VIENNA — Western powers are offering Tehran high-tech reactors under a proposed nuclear agreement, but a defiant speech by Iran’s supreme leader less than a week before a negotiating deadline casts doubt on whether he’s willing to make the necessary concessions to seal a deal.

Ayatollah Ali Khamenei on Tuesday rejected a long-term freeze on nuclear research and supported the idea of barring international inspectors from military sites. Khamenei, in comments broadcast on Iranian state television, also said Iran would sign a final deal only if all economic sanctions on the country were first lifted. The preliminary deal calls for sanctions to be lifted gradually after an agreement is finalized.

In Washington, White House Press Secretary Josh Earnest said Wednesday, “What we’re most focused on are the actions, not the words.”

A day earlier, he suggested the talks could go past the June 30 deadline.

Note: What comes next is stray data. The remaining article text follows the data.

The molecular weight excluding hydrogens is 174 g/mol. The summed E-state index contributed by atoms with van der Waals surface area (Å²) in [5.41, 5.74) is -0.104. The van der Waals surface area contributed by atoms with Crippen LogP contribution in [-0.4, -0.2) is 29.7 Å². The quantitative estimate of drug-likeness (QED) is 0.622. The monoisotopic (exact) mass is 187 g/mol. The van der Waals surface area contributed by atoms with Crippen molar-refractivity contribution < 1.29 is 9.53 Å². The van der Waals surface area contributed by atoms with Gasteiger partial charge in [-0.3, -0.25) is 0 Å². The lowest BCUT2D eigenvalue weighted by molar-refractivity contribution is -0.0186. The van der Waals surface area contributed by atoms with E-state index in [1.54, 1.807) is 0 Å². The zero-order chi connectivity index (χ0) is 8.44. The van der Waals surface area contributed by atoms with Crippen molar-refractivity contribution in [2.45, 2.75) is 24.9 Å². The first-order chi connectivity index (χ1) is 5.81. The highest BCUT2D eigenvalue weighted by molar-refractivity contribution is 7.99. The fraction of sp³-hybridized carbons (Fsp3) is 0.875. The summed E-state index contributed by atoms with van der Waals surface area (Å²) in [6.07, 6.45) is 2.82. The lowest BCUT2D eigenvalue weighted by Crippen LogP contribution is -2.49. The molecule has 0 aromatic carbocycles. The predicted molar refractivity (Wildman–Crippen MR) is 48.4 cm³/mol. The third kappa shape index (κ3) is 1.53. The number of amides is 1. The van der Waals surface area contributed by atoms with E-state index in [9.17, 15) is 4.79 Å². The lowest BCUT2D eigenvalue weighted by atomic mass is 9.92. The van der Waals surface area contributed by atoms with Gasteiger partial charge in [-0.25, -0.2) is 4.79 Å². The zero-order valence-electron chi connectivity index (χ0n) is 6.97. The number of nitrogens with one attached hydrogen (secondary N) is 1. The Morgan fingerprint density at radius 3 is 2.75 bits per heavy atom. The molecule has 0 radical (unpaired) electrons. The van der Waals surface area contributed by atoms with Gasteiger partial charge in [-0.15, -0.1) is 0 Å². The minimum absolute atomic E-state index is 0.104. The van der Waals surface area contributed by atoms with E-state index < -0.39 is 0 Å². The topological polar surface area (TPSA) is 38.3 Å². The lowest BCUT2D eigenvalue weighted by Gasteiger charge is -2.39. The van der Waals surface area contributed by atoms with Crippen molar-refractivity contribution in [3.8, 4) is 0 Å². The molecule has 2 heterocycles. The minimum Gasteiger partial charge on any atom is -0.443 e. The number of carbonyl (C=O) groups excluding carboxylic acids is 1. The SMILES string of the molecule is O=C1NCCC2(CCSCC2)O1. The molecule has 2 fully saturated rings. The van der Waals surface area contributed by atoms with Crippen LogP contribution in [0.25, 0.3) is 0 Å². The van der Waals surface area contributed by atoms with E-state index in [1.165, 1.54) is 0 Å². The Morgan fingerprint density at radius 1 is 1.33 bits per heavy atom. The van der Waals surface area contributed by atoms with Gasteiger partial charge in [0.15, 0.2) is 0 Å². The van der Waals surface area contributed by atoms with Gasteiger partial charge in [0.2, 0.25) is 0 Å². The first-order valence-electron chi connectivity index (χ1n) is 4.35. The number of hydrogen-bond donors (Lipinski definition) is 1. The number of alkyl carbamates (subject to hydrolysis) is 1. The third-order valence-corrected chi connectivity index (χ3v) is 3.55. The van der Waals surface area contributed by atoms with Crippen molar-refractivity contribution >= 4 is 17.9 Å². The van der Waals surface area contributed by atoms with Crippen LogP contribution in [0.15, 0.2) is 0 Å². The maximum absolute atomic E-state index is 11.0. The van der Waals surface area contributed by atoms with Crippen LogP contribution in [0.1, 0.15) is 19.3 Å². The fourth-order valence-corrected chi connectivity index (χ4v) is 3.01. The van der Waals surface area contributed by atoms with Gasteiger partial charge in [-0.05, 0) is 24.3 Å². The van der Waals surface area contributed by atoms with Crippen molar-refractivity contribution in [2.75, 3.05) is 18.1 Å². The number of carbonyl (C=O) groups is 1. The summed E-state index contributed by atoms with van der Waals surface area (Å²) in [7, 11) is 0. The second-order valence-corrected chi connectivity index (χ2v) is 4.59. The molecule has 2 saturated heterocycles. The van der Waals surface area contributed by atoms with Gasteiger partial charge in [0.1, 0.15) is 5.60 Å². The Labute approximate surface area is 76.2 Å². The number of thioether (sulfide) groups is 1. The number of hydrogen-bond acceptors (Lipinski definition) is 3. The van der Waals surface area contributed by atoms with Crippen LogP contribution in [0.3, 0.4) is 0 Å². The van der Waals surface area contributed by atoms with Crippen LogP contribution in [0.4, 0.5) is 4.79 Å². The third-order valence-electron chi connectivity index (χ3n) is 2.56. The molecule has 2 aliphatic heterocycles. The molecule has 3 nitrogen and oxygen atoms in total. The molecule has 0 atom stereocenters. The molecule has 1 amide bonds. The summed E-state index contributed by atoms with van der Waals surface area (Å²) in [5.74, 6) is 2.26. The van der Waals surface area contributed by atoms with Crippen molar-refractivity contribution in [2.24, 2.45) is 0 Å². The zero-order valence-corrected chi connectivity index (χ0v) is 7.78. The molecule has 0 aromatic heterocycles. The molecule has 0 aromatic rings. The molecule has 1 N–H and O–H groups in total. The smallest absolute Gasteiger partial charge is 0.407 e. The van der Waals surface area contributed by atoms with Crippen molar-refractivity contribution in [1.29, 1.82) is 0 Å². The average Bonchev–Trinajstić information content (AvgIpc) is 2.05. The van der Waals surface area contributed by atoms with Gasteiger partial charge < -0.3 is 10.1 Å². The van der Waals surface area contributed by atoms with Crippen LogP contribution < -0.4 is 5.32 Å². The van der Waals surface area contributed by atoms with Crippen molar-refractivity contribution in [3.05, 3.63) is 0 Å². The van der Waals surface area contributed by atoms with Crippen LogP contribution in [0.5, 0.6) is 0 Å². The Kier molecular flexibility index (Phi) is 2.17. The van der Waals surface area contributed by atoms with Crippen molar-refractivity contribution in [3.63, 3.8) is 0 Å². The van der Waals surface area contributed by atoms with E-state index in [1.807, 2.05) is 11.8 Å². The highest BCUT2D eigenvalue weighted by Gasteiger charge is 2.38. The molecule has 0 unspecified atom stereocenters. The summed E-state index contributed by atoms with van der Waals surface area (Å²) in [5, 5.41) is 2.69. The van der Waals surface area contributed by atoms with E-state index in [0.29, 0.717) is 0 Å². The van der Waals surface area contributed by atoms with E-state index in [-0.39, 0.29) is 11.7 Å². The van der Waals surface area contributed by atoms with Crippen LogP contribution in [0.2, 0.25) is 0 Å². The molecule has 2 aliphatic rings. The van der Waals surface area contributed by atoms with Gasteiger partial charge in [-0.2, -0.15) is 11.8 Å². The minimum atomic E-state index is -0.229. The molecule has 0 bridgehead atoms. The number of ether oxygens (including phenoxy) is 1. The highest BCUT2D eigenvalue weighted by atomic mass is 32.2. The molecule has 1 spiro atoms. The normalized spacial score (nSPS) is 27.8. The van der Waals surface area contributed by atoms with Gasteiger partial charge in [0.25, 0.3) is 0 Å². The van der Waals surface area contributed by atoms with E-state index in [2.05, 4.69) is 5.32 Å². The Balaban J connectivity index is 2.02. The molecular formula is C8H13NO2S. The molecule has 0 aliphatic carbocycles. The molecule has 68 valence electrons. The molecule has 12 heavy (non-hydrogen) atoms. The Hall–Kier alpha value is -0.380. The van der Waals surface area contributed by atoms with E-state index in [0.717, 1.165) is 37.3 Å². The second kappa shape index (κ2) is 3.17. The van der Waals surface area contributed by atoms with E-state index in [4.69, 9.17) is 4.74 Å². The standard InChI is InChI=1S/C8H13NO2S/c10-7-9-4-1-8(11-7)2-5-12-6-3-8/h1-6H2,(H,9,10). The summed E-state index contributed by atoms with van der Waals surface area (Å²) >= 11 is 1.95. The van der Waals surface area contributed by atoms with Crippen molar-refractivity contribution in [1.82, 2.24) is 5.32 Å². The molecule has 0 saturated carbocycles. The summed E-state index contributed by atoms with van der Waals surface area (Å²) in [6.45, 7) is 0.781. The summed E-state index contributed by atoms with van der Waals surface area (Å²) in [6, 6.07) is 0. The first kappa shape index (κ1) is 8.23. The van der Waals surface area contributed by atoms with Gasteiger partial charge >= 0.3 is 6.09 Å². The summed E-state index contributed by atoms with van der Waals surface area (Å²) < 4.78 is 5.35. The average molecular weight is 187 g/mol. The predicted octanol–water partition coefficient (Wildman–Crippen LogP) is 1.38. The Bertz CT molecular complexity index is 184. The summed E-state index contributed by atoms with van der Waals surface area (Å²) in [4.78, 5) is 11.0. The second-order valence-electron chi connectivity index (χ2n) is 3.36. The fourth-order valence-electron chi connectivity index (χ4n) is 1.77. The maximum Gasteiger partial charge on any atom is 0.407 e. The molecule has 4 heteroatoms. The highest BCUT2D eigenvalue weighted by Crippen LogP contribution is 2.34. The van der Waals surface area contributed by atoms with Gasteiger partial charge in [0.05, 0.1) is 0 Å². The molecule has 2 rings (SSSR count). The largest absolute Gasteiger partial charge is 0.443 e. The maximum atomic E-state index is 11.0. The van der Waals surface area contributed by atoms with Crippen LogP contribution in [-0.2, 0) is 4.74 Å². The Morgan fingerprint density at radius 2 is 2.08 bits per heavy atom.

In another sign the Islamic Republic may be toughening its stance, Iran’s Guardian Council on Wednesday enacted legislation banning access to military sites and scientists.

Both Washington and the International Atomic Energy Agency – the U.N. monitor of Iranian compliance – say IAEA experts need such access to watch Tehran’s present nuclear programs and to breathe life into a long-stalled investigation of suspicions that Iran worked on nuclear arms in past years.

Graham Allison, who directs Harvard’s Belfer Center think tank, told the U.S. Senate Foreign Relations Committee that Khamenei’s ban on visits to military facilities would be “a show-stopper” for a deal.

The West has held out the prospect of providing Iran peaceful nuclear technology in the nearly decade-long effort to reduce Tehran’s ability to make nuclear weapons. But the scope of the help now being offered displeases critics who say Washington is giving away too much.

Iran denies interest in nuclear weapons and is prepared to make concessions on limits in exchange for relief from economic penalties.